Life Strike – Peak Dystopia
“Thank whichever pop deity you worship (jangle Jesus?) for Bobo Integral. The Spanish label is like an indie pop Anthony Bourdain, traversing the globe, from San Francisco to Southend, to uncover the very best sounds. Their latest treat is the second album from Melbourne’s Life Strike, a trio who take a direct, muscular approach to ridiculously catchy tunes. I kid you not, I’ve just listened to ‘Downwinders’ five times in a row.” Mark
Palehound – Eye On The Bat
“El Kempner labels their brand of 90s lo-fi grunge folk as “journal rock” – filling albums with the kind of vulnerability you only usually find in a diary. With a global pandemic, a messy break-up, and shout-outs from Phoebe Bridgers all filling plenty of pages since Palehound’s last record, there’s a lot here to unpack. We’ve had three tracks from Eye On The Bat already and they all sound effortless; perfectly wrought DIY alt-rock that feels like you’re listening to something you maybe shouldn’t.” Paul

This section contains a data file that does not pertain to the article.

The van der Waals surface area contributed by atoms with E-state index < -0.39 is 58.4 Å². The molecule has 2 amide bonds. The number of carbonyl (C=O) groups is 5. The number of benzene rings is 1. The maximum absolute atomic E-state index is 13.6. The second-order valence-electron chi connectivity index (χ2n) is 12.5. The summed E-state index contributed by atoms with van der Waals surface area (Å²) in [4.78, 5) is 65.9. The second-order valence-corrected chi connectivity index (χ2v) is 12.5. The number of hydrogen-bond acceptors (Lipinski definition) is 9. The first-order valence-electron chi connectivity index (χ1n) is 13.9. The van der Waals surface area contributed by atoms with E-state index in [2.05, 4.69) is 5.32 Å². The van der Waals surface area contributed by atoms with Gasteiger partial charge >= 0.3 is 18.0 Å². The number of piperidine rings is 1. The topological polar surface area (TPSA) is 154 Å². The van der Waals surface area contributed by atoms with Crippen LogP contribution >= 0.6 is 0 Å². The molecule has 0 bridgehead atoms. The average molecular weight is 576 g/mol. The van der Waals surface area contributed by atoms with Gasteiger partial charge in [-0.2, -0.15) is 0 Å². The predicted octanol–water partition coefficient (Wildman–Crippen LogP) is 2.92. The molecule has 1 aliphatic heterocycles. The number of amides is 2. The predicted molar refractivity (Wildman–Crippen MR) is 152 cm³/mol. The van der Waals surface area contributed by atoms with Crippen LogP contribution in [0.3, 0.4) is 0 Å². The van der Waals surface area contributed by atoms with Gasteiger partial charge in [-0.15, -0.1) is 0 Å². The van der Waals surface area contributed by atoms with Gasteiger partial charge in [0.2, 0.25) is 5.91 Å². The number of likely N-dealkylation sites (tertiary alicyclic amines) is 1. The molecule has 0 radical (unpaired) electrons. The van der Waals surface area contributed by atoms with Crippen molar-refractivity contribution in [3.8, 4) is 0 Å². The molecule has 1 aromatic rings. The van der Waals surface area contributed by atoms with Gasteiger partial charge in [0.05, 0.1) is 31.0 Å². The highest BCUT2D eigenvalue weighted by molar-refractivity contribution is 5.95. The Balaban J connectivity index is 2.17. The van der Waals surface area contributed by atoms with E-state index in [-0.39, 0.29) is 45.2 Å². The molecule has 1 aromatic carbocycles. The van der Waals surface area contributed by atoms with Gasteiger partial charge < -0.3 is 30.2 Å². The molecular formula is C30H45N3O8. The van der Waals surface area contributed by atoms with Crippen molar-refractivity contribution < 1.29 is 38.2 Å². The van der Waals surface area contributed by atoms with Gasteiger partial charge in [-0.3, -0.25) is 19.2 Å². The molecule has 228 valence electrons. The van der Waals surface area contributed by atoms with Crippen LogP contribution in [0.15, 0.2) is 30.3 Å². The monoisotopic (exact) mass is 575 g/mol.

Mahalia – IRL
“Mahalia’s recent collaboration with pop veteran JoJo is the stuff that 00s revenge R&B dreams are made of. And although IRL’s lead single ‘Terms And Conditions’ sounds completely different sonically, the feeling that she could be making classics remains. Many have tried to recapture the magic of Destiny’s Child, Lauryn Hill and Jazmine Sullivan – few have managed to balance nostalgia and individuality as effectively as Mahalia.” Caitlin
Far Caspian – The Last Remaining Light
“In recent years bedroom pop has spiralled into its own form and in doing so, has pigeonholed solo producers. It’s something Far Caspian’s Joel Johnston continues to rebuff on new LP The Last Remaining Light, layering elements of post-punk, emo and what have you into a gorgeously textured and meandering whole.” John
Blake Mills – Jelly Road